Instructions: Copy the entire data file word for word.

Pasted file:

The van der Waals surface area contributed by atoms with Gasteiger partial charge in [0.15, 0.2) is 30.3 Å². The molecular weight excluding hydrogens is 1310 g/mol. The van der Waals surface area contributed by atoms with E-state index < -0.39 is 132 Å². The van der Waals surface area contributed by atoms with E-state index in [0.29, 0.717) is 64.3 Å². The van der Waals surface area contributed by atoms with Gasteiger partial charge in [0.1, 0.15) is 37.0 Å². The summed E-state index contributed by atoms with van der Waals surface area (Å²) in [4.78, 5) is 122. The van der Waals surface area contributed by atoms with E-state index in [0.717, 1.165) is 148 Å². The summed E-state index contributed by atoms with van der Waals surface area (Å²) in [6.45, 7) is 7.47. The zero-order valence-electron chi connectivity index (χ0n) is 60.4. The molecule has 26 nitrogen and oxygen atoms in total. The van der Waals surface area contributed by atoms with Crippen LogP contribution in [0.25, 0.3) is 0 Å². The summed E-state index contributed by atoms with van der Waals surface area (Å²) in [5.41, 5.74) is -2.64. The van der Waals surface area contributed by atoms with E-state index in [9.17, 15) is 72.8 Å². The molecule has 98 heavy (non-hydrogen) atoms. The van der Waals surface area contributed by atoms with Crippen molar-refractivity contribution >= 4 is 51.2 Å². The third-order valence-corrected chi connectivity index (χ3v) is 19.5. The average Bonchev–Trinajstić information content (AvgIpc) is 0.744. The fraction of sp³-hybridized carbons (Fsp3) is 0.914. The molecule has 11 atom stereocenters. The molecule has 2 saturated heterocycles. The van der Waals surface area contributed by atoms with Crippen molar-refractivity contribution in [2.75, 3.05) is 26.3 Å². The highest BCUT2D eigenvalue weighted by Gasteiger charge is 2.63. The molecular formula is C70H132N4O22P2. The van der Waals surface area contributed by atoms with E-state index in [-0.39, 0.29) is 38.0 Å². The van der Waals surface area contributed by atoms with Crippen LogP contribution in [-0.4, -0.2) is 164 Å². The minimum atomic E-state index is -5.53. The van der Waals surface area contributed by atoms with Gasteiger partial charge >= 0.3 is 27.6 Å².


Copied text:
The van der Waals surface area contributed by atoms with Gasteiger partial charge in [0.15, 0.2) is 30.3 Å². The molecular weight excluding hydrogens is 1310 g/mol. The van der Waals surface area contributed by atoms with E-state index < -0.39 is 132 Å². The van der Waals surface area contributed by atoms with E-state index in [0.29, 0.717) is 64.3 Å². The van der Waals surface area contributed by atoms with Gasteiger partial charge in [0.1, 0.15) is 37.0 Å². The summed E-state index contributed by atoms with van der Waals surface area (Å²) in [4.78, 5) is 122. The van der Waals surface area contributed by atoms with E-state index in [0.717, 1.165) is 148 Å². The summed E-state index contributed by atoms with van der Waals surface area (Å²) in [6.45, 7) is 7.47. The zero-order valence-electron chi connectivity index (χ0n) is 60.4. The molecule has 26 nitrogen and oxygen atoms in total. The van der Waals surface area contributed by atoms with Crippen LogP contribution in [0.25, 0.3) is 0 Å². The summed E-state index contributed by atoms with van der Waals surface area (Å²) in [5.41, 5.74) is -2.64. The van der Waals surface area contributed by atoms with E-state index in [9.17, 15) is 72.8 Å². The molecule has 98 heavy (non-hydrogen) atoms. The van der Waals surface area contributed by atoms with Crippen molar-refractivity contribution >= 4 is 51.2 Å². The third-order valence-corrected chi connectivity index (χ3v) is 19.5. The average Bonchev–Trinajstić information content (AvgIpc) is 0.744. The fraction of sp³-hybridized carbons (Fsp3) is 0.914. The molecule has 11 atom stereocenters. The molecule has 2 saturated heterocycles. The van der Waals surface area contributed by atoms with Crippen molar-refractivity contribution in [2.75, 3.05) is 26.3 Å². The highest BCUT2D eigenvalue weighted by Gasteiger charge is 2.63. The molecular formula is C70H132N4O22P2. The van der Waals surface area contributed by atoms with E-state index in [-0.39, 0.29) is 38.0 Å². The van der Waals surface area contributed by atoms with Crippen LogP contribution in [-0.4, -0.2) is 164 Å². The minimum atomic E-state index is -5.53. The van der Waals surface area contributed by atoms with Gasteiger partial charge >= 0.3 is 27.6 Å².